As MEED went to press, no final decision had been made over whether French or Swiss export credits, or a combination of the two, would be used. The relative advantages of the French Coface and Swiss Export Garantie (ERG) are shaped by the tenor available and the possibility of obtaining fixed margins.
European export credits will replace a proposed $300 million tranche discussed with the Japan Bank for International Co-operation and United Financial Japan Bank (UFJ – MEED 14:3:03).
Bankers involved in the Alba financing have long debated the relative merits of the two proposed tranches and eventually an independent auditor was appointed to assess the proposals. It is understood that, despite some of the seemingly higher costs associated with the European export credits, the longer maturity available and the better use of the underlying security tipped the balance away from the Japanese solution, even though it was actively supported by Alba’s financial advisers Taylor-DeJongh.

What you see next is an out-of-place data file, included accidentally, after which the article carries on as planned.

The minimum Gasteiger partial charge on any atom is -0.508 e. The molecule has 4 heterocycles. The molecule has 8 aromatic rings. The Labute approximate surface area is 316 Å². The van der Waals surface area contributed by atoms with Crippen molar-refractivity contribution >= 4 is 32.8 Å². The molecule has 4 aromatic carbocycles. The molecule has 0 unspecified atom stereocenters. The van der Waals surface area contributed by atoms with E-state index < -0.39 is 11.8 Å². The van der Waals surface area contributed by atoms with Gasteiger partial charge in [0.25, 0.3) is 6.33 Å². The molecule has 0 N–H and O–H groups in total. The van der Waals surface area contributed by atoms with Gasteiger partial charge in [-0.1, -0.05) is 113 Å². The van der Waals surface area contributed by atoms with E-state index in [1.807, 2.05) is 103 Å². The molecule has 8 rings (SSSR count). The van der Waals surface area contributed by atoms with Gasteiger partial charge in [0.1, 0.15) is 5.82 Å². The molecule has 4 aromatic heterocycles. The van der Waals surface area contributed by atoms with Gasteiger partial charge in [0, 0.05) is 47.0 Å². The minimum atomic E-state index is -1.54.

It is expected that the export credits facility will be quickly put in place – considerable work has already been done in anticipation of its selection – and will be signed before the summer.
Placement of the fourth tranche, the $200 million local currency bond, is under way. Lead arranged by Securities & Investment Company, National Bank of Bahrain, Bank of Bahrain & Kuwaitand Gulf Investment Corporation, the tranche is expected to be placed by the end of the April. The other three tranches- the commercial loan, the metals tranche and the Islamic facility – were signed on 7 April.